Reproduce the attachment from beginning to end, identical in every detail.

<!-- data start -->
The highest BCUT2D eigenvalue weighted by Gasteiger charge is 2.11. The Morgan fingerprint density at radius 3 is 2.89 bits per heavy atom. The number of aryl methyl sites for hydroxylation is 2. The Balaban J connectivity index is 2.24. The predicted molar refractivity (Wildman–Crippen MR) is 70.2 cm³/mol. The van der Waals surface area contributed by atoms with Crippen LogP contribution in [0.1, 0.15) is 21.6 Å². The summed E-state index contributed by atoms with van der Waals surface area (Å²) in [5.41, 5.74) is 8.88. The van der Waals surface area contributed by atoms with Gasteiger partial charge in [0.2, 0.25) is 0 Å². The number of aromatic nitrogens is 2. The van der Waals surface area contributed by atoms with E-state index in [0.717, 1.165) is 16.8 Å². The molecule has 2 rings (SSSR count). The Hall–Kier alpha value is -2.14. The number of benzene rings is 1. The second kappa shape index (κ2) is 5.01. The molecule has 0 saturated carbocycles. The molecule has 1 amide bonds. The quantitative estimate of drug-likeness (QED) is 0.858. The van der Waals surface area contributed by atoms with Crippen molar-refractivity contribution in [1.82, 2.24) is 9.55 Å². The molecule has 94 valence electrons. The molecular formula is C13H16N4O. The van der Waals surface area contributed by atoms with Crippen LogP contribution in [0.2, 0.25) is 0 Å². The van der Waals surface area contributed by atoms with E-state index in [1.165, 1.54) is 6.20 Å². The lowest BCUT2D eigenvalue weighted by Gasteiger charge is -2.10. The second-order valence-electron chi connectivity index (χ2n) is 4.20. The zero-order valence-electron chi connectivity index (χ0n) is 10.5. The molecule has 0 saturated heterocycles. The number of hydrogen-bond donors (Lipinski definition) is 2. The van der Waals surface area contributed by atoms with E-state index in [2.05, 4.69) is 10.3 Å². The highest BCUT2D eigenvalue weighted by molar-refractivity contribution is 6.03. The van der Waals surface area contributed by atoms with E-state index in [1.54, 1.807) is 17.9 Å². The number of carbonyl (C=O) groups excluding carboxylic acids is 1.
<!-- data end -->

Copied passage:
The highest BCUT2D eigenvalue weighted by Gasteiger charge is 2.11. The Morgan fingerprint density at radius 3 is 2.89 bits per heavy atom. The number of aryl methyl sites for hydroxylation is 2. The Balaban J connectivity index is 2.24. The predicted molar refractivity (Wildman–Crippen MR) is 70.2 cm³/mol. The van der Waals surface area contributed by atoms with Crippen LogP contribution in [0.1, 0.15) is 21.6 Å². The summed E-state index contributed by atoms with van der Waals surface area (Å²) in [5.41, 5.74) is 8.88. The van der Waals surface area contributed by atoms with Gasteiger partial charge in [0.2, 0.25) is 0 Å². The number of aromatic nitrogens is 2. The van der Waals surface area contributed by atoms with E-state index in [0.717, 1.165) is 16.8 Å². The molecule has 2 rings (SSSR count). The Hall–Kier alpha value is -2.14. The number of benzene rings is 1. The second kappa shape index (κ2) is 5.01. The molecule has 0 saturated carbocycles. The molecule has 1 amide bonds. The quantitative estimate of drug-likeness (QED) is 0.858. The van der Waals surface area contributed by atoms with Crippen molar-refractivity contribution in [1.82, 2.24) is 9.55 Å². The molecule has 94 valence electrons. The molecular formula is C13H16N4O. The van der Waals surface area contributed by atoms with Crippen LogP contribution in [0.2, 0.25) is 0 Å². The van der Waals surface area contributed by atoms with E-state index in [1.165, 1.54) is 6.20 Å². The lowest BCUT2D eigenvalue weighted by Gasteiger charge is -2.10. The second-order valence-electron chi connectivity index (χ2n) is 4.20. The zero-order valence-electron chi connectivity index (χ0n) is 10.5. The molecule has 0 saturated heterocycles. The number of hydrogen-bond donors (Lipinski definition) is 2. The van der Waals surface area contributed by atoms with E-state index in [2.05, 4.69) is 10.3 Å². The highest BCUT2D eigenvalue weighted by molar-refractivity contribution is 6.03. The van der Waals surface area contributed by atoms with E-state index in [1.54, 1.807) is 17.9 Å². The number of carbonyl (C=O) groups excluding carboxylic acids is 1.